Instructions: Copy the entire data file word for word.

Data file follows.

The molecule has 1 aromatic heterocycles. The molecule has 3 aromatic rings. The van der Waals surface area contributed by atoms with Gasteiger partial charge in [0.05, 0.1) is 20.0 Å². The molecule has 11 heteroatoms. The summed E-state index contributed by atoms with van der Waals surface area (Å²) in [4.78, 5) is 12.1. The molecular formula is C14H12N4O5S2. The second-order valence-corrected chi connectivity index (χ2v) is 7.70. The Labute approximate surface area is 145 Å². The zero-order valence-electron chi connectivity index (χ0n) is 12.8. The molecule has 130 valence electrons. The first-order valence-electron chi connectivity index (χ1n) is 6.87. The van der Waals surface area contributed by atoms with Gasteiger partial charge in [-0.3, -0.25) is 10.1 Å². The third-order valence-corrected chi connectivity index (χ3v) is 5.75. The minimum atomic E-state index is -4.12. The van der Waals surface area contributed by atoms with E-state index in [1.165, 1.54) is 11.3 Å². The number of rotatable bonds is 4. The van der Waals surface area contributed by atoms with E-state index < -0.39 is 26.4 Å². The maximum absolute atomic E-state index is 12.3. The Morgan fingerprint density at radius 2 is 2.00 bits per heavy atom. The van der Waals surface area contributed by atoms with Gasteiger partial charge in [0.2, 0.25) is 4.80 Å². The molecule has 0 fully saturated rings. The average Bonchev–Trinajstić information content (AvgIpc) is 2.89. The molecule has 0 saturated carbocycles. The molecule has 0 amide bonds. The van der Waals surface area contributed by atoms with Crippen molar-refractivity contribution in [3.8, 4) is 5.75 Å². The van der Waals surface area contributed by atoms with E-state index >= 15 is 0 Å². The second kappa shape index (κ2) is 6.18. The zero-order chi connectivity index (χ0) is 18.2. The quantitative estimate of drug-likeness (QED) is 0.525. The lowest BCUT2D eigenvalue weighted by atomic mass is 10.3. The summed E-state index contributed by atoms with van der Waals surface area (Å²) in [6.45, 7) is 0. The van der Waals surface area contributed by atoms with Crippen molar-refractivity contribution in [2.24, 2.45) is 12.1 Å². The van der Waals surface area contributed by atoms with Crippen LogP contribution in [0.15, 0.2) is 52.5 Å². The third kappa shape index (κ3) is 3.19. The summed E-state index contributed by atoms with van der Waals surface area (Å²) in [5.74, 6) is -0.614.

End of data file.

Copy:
The molecule has 1 aromatic heterocycles. The molecule has 3 aromatic rings. The van der Waals surface area contributed by atoms with Gasteiger partial charge in [0.05, 0.1) is 20.0 Å². The molecule has 11 heteroatoms. The summed E-state index contributed by atoms with van der Waals surface area (Å²) in [4.78, 5) is 12.1. The molecular formula is C14H12N4O5S2. The second-order valence-corrected chi connectivity index (χ2v) is 7.70. The Labute approximate surface area is 145 Å². The zero-order valence-electron chi connectivity index (χ0n) is 12.8. The molecule has 130 valence electrons. The first-order valence-electron chi connectivity index (χ1n) is 6.87. The van der Waals surface area contributed by atoms with Gasteiger partial charge in [-0.3, -0.25) is 10.1 Å². The third-order valence-corrected chi connectivity index (χ3v) is 5.75. The minimum atomic E-state index is -4.12. The van der Waals surface area contributed by atoms with E-state index in [1.165, 1.54) is 11.3 Å². The number of rotatable bonds is 4. The van der Waals surface area contributed by atoms with E-state index < -0.39 is 26.4 Å². The maximum absolute atomic E-state index is 12.3. The Morgan fingerprint density at radius 2 is 2.00 bits per heavy atom. The van der Waals surface area contributed by atoms with Gasteiger partial charge in [0.2, 0.25) is 4.80 Å². The molecule has 0 fully saturated rings. The average Bonchev–Trinajstić information content (AvgIpc) is 2.89. The molecule has 0 saturated carbocycles. The molecule has 0 amide bonds. The van der Waals surface area contributed by atoms with Crippen molar-refractivity contribution in [3.8, 4) is 5.75 Å². The van der Waals surface area contributed by atoms with E-state index >= 15 is 0 Å². The second kappa shape index (κ2) is 6.18. The zero-order chi connectivity index (χ0) is 18.2. The quantitative estimate of drug-likeness (QED) is 0.525. The lowest BCUT2D eigenvalue weighted by atomic mass is 10.3. The summed E-state index contributed by atoms with van der Waals surface area (Å²) in [6.45, 7) is 0. The van der Waals surface area contributed by atoms with Crippen molar-refractivity contribution in [2.24, 2.45) is 12.1 Å². The van der Waals surface area contributed by atoms with Crippen LogP contribution in [0.15, 0.2) is 52.5 Å². The third kappa shape index (κ3) is 3.19. The summed E-state index contributed by atoms with van der Waals surface area (Å²) in [5.74, 6) is -0.614.